Neuromorphic chip models draw inspiration from how human neurons communicate and learn, using spikes and plastic, or in laymans terms “artificial,” synapses, like the ones recently developed by MIT that operate billions of times faster than our own human neurons, that can be modulated based on timing, and it’s this trait that one day will let these new computing platforms self-organize and make decisions based on patterns and associations by themselves without the need for human input or intervention.


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The Loihi test chip is based on Intels 14nm process technology and its features include a fully asynchronous neuromorphic “many core” mesh that supports a wide range of sparse, hierarchical and recurrent neural network topologies, with each neuron capable of communicating with thousands of other neurons, and each of these “Neuromorphic cores” include a learning engine that can be programmed to adapt its network parameters, or “learning methodology,” to support supervised, unsupervised, reinforcement and other AI learning “paradigms.” It also allows for the basic development and testing of several algorithms, with high algorithmic efficiency, for problems including path planning, constraint satisfaction, sparse coding, dictionary learning, and dynamic pattern learning and adaptation.

Intel now plans to spend the first half of 2018 sharing the chip with leading university and research institutions with a focus on advancing AI, where an increasing need for collection, analysis and decision making from highly dynamic and unstructured natural data is driving demand for compute that may outpace both classic CPU and GPU architectures. The future’s arriving, and it’s going to be here sooner than you think…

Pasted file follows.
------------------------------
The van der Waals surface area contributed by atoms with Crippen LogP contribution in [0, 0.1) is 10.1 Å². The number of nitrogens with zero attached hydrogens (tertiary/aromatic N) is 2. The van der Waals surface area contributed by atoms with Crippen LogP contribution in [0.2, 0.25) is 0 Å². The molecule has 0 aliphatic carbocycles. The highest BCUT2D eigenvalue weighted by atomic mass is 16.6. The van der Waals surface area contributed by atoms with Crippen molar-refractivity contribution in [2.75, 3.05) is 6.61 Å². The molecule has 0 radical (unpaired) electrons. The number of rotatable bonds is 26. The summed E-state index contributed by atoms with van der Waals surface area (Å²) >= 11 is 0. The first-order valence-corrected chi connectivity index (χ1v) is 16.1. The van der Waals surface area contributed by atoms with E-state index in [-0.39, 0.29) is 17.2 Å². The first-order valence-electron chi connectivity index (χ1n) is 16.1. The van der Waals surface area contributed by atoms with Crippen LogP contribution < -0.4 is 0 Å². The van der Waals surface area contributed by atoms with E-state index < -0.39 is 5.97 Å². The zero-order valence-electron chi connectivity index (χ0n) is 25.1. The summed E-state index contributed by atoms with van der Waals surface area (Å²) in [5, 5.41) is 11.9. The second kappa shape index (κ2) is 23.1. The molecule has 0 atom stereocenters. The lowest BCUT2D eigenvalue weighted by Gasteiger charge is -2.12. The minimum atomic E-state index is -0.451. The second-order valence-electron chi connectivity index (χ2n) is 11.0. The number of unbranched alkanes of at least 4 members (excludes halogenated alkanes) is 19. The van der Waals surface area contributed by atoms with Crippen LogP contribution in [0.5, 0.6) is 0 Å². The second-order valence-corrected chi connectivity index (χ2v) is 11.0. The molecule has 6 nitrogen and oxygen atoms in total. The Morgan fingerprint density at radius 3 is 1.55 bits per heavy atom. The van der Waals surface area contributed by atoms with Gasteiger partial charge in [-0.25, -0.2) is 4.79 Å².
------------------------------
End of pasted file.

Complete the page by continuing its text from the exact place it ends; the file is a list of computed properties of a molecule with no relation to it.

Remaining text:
About author

Matthew Griffin

Matthew Griffin, award winning Futurist and Founder of the 311 Institute, a global futures think tank working between the dates of 2020 and 2070, is described as "The Adviser behind the Advisers." Regularly featured on AP, CNBC, Discovery and RT, his ability to identify, track, and explain the impacts of hundreds of revolutionary emerging technologies on global culture, industry and society, is unparalleled. Recognised for the past five years as one of the world's foremost futurists, innovation and strategy experts Matthew is an international speaker who helps governments, investors, multi-nationals and regulators around the world envision, build and lead an inclusive future. A rare talent Matthew sits on the Technology and Innovation Committee (TIAC) for Centrica, Europe’s largest utility company, and his recent work includes mentoring XPrize teams, building the first generation of biocomputers and re-inventing global education, and helping the world’s largest manufacturers envision, design and build the next 20 years of devices, smartphones and intelligent machines. Matthew's clients are the who’s who of industry and include Accenture, Bain & Co, BCG, BOA, Blackrock, Bentley, Credit Suisse, Dell EMC, Dentons, Deloitte, Du Pont, E&Y, HPE, Huawei, JPMorgan Chase, KPMG, McKinsey, PWC, Qualcomm, SAP, Samsung, Sopra Steria, UBS, the USAF and many others.